Another use for wikis that I thought of as I read this chapter is the finished pieces that Penny mentions putting on a shared drive on the school's network. Again, access to these pieces on a closed wiki would still make students who didn't want to share outside the class but did want to share with classmates a place to put work that they could look at from home and after the course ends or even after graduation. For that matter, a blog would work, too. In fact, I think a blog is great for publishing student writing.

On an unrelated note, I love the idea of SSR and actually student taught in a school that made it a part of the school day twice a week -- the whole school did it. It was amazing. If, however, I am teaching a literature and comp. class rather than a writing course, how much of the class time should be devoted to SSR? I'm convinced of its value, but with everything else, how much is enough and when should we do it?

Dana Huff said

at 12:43 am on Jul 12, 2008

I forgot to mention I LOVE the idea of the book talks, too. I love sharing what I'm reading so much that I started a book blog (http://www.danahuff.net/), and very much want to be a book club, but two things hold me back: 1) I am, believe it or not based on my web presence, really shy in person and it's actually painful for me to be with people I don't know. I guess I could start a book club with teachers at school, but we live all over the Atlanta metro area, and who wants to meet in a school? 2) I am an English teacher, and sadly, I feel that my being in a book club with folks who weren't teachers would make me feel as if I had to be "on" and teaching, which maybe (probably) they would resent. Any advice?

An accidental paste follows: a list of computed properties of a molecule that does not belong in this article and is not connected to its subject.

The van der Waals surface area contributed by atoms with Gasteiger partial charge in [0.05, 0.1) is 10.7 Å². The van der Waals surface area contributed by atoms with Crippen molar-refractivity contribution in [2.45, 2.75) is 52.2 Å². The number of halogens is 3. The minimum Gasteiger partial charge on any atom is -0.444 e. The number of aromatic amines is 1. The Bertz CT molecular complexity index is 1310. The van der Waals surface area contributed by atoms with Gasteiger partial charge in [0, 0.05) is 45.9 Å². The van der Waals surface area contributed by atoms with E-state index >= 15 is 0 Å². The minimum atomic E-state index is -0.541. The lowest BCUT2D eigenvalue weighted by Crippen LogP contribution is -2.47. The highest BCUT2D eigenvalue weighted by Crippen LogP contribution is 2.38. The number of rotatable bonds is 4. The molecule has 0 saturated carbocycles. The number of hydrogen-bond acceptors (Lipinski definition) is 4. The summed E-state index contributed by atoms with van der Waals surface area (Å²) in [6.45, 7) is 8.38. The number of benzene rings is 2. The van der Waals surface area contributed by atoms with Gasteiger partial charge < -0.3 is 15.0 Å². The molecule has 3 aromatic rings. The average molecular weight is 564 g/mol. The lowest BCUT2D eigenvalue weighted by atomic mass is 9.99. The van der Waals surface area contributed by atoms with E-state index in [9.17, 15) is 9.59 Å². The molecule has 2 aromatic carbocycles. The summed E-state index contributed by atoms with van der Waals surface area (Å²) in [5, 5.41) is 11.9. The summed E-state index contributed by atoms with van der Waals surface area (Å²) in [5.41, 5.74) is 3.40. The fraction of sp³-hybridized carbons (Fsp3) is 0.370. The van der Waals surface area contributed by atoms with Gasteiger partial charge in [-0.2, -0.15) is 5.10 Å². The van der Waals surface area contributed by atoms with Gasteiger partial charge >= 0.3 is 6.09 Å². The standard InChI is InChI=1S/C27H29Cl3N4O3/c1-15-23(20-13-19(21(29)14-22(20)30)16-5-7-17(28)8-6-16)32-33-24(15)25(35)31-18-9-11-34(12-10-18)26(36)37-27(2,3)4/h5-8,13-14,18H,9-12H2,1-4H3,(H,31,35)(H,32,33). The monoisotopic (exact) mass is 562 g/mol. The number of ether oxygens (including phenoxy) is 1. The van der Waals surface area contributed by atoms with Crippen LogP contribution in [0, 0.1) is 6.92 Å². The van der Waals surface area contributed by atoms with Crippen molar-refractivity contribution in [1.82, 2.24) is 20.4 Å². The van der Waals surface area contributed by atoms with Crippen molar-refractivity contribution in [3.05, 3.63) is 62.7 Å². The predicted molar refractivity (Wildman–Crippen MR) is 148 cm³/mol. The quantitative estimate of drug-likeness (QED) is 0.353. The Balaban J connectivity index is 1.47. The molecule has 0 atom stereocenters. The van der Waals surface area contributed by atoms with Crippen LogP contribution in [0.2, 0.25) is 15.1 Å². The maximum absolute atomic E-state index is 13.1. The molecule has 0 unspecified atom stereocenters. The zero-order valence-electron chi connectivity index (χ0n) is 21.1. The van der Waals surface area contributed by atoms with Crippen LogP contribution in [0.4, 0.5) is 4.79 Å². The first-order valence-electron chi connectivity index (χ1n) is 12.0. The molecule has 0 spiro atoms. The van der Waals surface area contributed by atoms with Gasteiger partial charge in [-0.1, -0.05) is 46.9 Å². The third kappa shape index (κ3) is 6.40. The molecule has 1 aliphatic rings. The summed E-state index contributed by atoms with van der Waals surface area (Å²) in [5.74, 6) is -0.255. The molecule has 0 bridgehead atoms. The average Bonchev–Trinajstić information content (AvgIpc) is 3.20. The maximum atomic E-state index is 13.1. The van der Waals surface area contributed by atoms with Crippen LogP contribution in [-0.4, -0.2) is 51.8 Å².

Anonymous said

at 8:53 am on Jul 12, 2008

Lisa Huff initiated an online book club last summer for our high school faculty/admin (you may view it at http://bhsreaders.pbwiki.com). We submitted our votes for our suggested reading, purchased our books, and read A Thousand Splendid Suns. It was a good start...not nearly enough discussion. But a good start for us.
Maybe this might work also for a "book club"? No travel and no teacher voice required!

Anonymous said

at 9:28 pm on Jul 13, 2008

I have read this chapter and then re-scanned through it again...there is just so much in there! This is a chapter that I will need to keep close by over the next few weeks as I begin to develop/finalize the units I'll be teaching this year. I want to use much of this...I like the idea of Parent Book Talks, creating along with the students...I did attempt to do this last year. In one class, I created a sci-fi world through a multi-genre approach...well, I I completed several of the pieces...will finalize the other parts this fall!
Okay, am I the only one who thinks it would be awesome to have Tom Romano send essays to me?! This says so much of the quality of teacher and writer that Mrs. Kittle is...wow!

Anonymous said

at 11:09 pm on Jul 14, 2008

Parent Book Talk...I asked my first parent to give a book talk this fall! Actually he is also one of our school board members who is participating in Lisa Huff's 21clc team at our school! His new blog is here http://polliwog.edublogs.org/...where he reviews a book that he thinks should be taught! I am impressed!